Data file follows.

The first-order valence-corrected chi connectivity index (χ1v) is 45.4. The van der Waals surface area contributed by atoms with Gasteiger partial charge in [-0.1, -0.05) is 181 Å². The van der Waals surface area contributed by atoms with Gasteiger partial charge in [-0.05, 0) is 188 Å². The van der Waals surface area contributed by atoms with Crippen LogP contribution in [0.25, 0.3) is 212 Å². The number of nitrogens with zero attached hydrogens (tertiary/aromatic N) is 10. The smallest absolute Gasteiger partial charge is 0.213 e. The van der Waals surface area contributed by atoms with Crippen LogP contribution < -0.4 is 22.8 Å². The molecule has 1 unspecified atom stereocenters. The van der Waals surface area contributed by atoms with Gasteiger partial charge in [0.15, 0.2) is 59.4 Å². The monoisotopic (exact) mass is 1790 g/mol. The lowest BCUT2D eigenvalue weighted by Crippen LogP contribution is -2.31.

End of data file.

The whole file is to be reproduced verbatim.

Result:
The first-order valence-corrected chi connectivity index (χ1v) is 45.4. The van der Waals surface area contributed by atoms with Gasteiger partial charge in [-0.1, -0.05) is 181 Å². The van der Waals surface area contributed by atoms with Gasteiger partial charge in [-0.05, 0) is 188 Å². The van der Waals surface area contributed by atoms with Crippen LogP contribution in [0.25, 0.3) is 212 Å². The number of nitrogens with zero attached hydrogens (tertiary/aromatic N) is 10. The smallest absolute Gasteiger partial charge is 0.213 e. The van der Waals surface area contributed by atoms with Crippen LogP contribution < -0.4 is 22.8 Å². The molecule has 1 unspecified atom stereocenters. The van der Waals surface area contributed by atoms with Gasteiger partial charge in [0.15, 0.2) is 59.4 Å². The monoisotopic (exact) mass is 1790 g/mol. The lowest BCUT2D eigenvalue weighted by Crippen LogP contribution is -2.31.